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I have some N-unit test cases that have very convoluted tests. As a result, I'd like to include some steps in the test result XML. While I can partly achieve that with static strings, I do have occasions where I need the contents to be dynamic.

For instance, let's case I have a test case that takes in a folder and does something to the 3rd file, I'd like to be able to output something like

  • Step 1: Reading folder "MyFolder"

  • Step 2: Reading file "Myfile.txt"

. Where where MyFile.txt is a variable.

I have thought of using a Singleton output stream callable by each test case to output these things into a temporary file, but it is a bit inelegant.

Any thoughts?

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Without sounding too sanctimonious it looks to me as though you are writing integration tests rather than Unit Tests. So, you might be better off writing a console application to run these tests for you. I'm taking a guess here but what you say does have the feel of using the wrong tool for the job. –  Daniel Hollinrake Jun 25 '13 at 22:33
Unfortunately, I am not the founder of the project, so this testing framework has already been put in place long before I started. As a result, even if the choice of test framework is wrong, I still need to get the job done. Obviously, I have a few ideas on some solutions, but I would like to find out about more elegant solutions that may be out there. –  user1836155 Jun 26 '13 at 14:12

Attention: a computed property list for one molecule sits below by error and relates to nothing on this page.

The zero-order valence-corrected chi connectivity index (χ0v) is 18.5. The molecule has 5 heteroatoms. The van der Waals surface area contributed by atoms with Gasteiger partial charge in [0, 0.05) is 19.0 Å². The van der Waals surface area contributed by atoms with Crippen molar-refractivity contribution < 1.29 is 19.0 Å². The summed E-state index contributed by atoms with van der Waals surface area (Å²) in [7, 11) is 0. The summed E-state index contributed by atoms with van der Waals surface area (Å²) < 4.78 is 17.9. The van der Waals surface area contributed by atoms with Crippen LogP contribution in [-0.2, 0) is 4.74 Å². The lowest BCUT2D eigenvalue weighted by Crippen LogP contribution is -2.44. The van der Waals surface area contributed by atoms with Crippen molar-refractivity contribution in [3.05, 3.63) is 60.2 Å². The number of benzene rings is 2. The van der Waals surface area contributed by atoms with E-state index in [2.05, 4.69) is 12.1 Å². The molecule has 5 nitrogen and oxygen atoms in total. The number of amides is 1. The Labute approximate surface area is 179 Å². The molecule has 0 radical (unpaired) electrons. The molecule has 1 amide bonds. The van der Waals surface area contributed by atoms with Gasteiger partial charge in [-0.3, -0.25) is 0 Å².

I can sympathise with that. How long do these tests take to run? –  Daniel Hollinrake Jun 26 '13 at 16:02
Not a long time for now. Maybe 15 minutes to run some 200+ cases –  user1836155 Jun 26 '13 at 17:31
Is is possible to provide more information about what you are doing? Maybe show some code please? –  Daniel Hollinrake Jun 27 '13 at 13:44

2 Answers 2

Maybe you can use some of available .NET Logging Framework (NLog/log4net/etc.) and/or NUnit Custom Constraints in which you can handle assert message in your own way.

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up vote 0 down vote accepted

It seems like there is no standard way of doing this. I achieved my objective by having the unit tests (which were intrinsically run as separate sub-processes) print to stdout and then manually parse that. Not very clean, but it works.

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